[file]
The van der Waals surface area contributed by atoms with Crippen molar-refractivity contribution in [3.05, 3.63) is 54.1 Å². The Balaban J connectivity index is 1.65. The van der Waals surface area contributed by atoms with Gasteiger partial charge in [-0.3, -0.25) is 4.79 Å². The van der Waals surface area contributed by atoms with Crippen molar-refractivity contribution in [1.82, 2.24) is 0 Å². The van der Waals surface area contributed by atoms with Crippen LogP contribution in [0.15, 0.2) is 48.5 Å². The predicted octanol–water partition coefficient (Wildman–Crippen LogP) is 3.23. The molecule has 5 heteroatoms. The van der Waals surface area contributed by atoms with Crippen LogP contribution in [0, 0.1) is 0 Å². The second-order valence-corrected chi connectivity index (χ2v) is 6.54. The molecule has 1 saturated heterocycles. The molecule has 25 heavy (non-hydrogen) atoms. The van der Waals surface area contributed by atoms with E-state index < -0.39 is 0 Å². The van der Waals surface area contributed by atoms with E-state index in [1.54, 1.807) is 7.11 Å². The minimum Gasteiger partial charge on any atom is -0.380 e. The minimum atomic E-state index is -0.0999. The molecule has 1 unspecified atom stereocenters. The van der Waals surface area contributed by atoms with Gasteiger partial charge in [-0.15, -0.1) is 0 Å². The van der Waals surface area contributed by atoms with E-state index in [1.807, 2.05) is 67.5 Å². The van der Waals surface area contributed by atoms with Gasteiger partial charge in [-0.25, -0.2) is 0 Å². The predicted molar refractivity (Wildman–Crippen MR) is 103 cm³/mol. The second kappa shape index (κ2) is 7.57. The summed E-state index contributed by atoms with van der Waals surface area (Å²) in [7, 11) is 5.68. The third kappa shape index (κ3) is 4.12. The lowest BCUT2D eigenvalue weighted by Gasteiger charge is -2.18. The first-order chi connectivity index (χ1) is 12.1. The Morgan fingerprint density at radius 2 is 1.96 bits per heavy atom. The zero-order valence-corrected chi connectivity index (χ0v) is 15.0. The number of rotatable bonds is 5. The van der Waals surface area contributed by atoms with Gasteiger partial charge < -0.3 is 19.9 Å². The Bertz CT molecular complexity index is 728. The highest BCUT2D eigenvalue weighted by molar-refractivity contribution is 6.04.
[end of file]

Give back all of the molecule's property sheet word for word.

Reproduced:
The van der Waals surface area contributed by atoms with Crippen molar-refractivity contribution in [3.05, 3.63) is 54.1 Å². The Balaban J connectivity index is 1.65. The van der Waals surface area contributed by atoms with Gasteiger partial charge in [-0.3, -0.25) is 4.79 Å². The van der Waals surface area contributed by atoms with Crippen molar-refractivity contribution in [1.82, 2.24) is 0 Å². The van der Waals surface area contributed by atoms with Crippen LogP contribution in [0.15, 0.2) is 48.5 Å². The predicted octanol–water partition coefficient (Wildman–Crippen LogP) is 3.23. The molecule has 5 heteroatoms. The van der Waals surface area contributed by atoms with Crippen LogP contribution in [0, 0.1) is 0 Å². The second-order valence-corrected chi connectivity index (χ2v) is 6.54. The molecule has 1 saturated heterocycles. The molecule has 25 heavy (non-hydrogen) atoms. The van der Waals surface area contributed by atoms with E-state index < -0.39 is 0 Å². The van der Waals surface area contributed by atoms with E-state index in [1.54, 1.807) is 7.11 Å². The minimum Gasteiger partial charge on any atom is -0.380 e. The minimum atomic E-state index is -0.0999. The molecule has 1 unspecified atom stereocenters. The van der Waals surface area contributed by atoms with Gasteiger partial charge in [-0.15, -0.1) is 0 Å². The van der Waals surface area contributed by atoms with E-state index in [1.807, 2.05) is 67.5 Å². The van der Waals surface area contributed by atoms with Gasteiger partial charge in [-0.25, -0.2) is 0 Å². The predicted molar refractivity (Wildman–Crippen MR) is 103 cm³/mol. The second kappa shape index (κ2) is 7.57. The summed E-state index contributed by atoms with van der Waals surface area (Å²) in [7, 11) is 5.68. The third kappa shape index (κ3) is 4.12. The lowest BCUT2D eigenvalue weighted by Gasteiger charge is -2.18. The first-order chi connectivity index (χ1) is 12.1. The Morgan fingerprint density at radius 2 is 1.96 bits per heavy atom. The zero-order valence-corrected chi connectivity index (χ0v) is 15.0. The number of rotatable bonds is 5. The van der Waals surface area contributed by atoms with Gasteiger partial charge < -0.3 is 19.9 Å². The Bertz CT molecular complexity index is 728. The highest BCUT2D eigenvalue weighted by molar-refractivity contribution is 6.04.